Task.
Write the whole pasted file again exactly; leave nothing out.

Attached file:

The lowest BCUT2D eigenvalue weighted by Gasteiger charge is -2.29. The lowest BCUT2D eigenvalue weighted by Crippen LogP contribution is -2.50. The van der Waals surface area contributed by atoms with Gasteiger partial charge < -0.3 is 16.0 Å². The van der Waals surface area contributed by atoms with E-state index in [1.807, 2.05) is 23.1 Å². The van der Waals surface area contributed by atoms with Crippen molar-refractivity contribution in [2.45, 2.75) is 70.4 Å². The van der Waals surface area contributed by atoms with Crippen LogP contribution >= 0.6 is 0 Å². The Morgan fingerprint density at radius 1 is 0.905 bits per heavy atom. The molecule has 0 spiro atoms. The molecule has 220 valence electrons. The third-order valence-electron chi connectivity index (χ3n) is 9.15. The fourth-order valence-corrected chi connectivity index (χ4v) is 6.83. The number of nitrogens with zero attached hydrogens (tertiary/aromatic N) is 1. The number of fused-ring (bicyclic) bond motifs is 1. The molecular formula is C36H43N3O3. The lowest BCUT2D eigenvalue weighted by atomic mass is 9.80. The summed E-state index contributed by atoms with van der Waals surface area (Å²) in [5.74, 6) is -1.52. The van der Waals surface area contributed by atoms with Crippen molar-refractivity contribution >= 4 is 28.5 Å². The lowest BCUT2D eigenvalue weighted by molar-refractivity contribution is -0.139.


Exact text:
The lowest BCUT2D eigenvalue weighted by Gasteiger charge is -2.29. The lowest BCUT2D eigenvalue weighted by Crippen LogP contribution is -2.50. The van der Waals surface area contributed by atoms with Gasteiger partial charge < -0.3 is 16.0 Å². The van der Waals surface area contributed by atoms with E-state index in [1.807, 2.05) is 23.1 Å². The van der Waals surface area contributed by atoms with Crippen molar-refractivity contribution in [2.45, 2.75) is 70.4 Å². The van der Waals surface area contributed by atoms with Crippen LogP contribution >= 0.6 is 0 Å². The Morgan fingerprint density at radius 1 is 0.905 bits per heavy atom. The molecule has 0 spiro atoms. The molecule has 220 valence electrons. The third-order valence-electron chi connectivity index (χ3n) is 9.15. The fourth-order valence-corrected chi connectivity index (χ4v) is 6.83. The number of nitrogens with zero attached hydrogens (tertiary/aromatic N) is 1. The number of fused-ring (bicyclic) bond motifs is 1. The molecular formula is C36H43N3O3. The lowest BCUT2D eigenvalue weighted by atomic mass is 9.80. The summed E-state index contributed by atoms with van der Waals surface area (Å²) in [5.74, 6) is -1.52. The van der Waals surface area contributed by atoms with Crippen molar-refractivity contribution >= 4 is 28.5 Å². The lowest BCUT2D eigenvalue weighted by molar-refractivity contribution is -0.139.